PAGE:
Newfound price of fandom

Molly Schreiber

We’ve all said it. We’ve heard our friends say it. Some of us have even heard our brothers, our sisters, our mothers or our fathers say it. 

“I would do anything to meet them.” 

As dedicated music fans, this hyperbolic statement doesn’t always seem so outlandish. While we may joke about selling our souls and signing away our worldly possessions, what would we really be willing to give up in order to meet our favorite artists?

For David Bonderman, a Texas-based investment mogul with a soft spot for the Rolling Stones, a check for a mere $7 million did the trick. Other music fanatics have emptied their wallets for the likes of Elton John, who charges around $4 million for his private appearances, Bon Jovi, who earned $1 million for a private concert and even 50 Cent, who charged $500,000 for his performance at a bat mitzvah. The driving force behind all of these appearances, however, is neither fanciful nor imaginative; instead, it is purely capitalistic. Gone are the days of pleading for backstage access and waiting to catch a glimpse of the musicians after a show. Instead, as Steve Eizing, founder of, explained in an interview with CNN, “It all comes down to the money.” 

Eizing’s website acts as a liaison between wealthy music fans and an array of artists, ranging from Etta James to the Spice Girls. Within 24 hours of your request, the online talent agency will respond with a monetary estimate for the private show. Thanks to this website, and others like it, an impressive roster of performers has become available for private booking. Corporations have shelled out millions of dollars in order to book “big acts” to impress their clients and entice the media, while wealthy brides and grooms are renting their favorite musicians for their post-vow entertainment.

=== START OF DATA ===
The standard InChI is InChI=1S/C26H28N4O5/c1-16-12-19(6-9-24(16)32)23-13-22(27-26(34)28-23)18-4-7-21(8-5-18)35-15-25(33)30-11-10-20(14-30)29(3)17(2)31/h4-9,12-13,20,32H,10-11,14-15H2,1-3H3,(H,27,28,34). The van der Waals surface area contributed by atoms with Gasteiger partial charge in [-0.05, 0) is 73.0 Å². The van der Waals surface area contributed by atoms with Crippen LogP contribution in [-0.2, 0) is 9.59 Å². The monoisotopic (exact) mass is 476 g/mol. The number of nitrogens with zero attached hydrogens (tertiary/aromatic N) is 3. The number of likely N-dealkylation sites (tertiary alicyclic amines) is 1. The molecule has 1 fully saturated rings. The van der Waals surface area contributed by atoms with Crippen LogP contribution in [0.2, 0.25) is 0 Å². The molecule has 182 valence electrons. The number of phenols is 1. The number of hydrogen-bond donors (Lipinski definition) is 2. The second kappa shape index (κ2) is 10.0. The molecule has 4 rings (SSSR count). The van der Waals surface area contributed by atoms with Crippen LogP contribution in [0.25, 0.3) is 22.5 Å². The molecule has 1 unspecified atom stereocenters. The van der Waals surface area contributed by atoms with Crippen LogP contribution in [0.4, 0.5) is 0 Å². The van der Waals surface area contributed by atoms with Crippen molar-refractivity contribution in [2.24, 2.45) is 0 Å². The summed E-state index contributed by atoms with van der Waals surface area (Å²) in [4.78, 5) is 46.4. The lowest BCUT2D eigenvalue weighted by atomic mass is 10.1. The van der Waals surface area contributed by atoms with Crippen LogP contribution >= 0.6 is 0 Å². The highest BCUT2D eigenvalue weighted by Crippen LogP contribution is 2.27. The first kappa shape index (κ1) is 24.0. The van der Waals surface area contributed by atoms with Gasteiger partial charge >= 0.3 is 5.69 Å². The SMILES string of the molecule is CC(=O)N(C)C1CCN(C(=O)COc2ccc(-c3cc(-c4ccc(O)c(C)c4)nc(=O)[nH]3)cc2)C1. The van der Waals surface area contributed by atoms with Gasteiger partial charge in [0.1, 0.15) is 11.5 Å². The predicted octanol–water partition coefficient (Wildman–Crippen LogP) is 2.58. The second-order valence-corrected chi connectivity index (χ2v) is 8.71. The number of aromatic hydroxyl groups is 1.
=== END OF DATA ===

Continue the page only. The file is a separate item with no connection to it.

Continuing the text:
Perhaps it’s just the jealousy, but I can’t help but be disappointed in these outrageous pricetags. While I understand the appeal of such a large payout for the artists, these estimates exceed absurdity. While the occurrence of a $6 million concert is rare, the massive numbers are indicative of the rising cost of daily concert tickets and festival passes. As a result of the increasingly capitalistic focus of the industry, the cost of shows, whether private or public, makes it harder for the true fans to attend. When I hear stories about friends catching their favorite artists at a bar after a show or snagging an autograph outside of the venue, my heart warms a little. These transcendent moments of handshakes or even hugs, make the waiting worthwhile. Wouldn’t paying these artists to say hello or sign an autograph seem like a cheap form of bribery? In addition to the excitement that these moments provide, they also serve to remind us of the humanity of our idols. 

So, as the artists cash in, will the fans check out? Of course, it takes a lot to deter a true fan from getting to a show, but I believe some respect will be lost for the artists who choose to play for money before playing for fans. But, another question remains: How, then, can the average music fan get a private show? The answer, it seems, relies as heavily on money as the show itself does; we’ve all got to find some friends with a little extra cash and a lot of love for our favorite bands.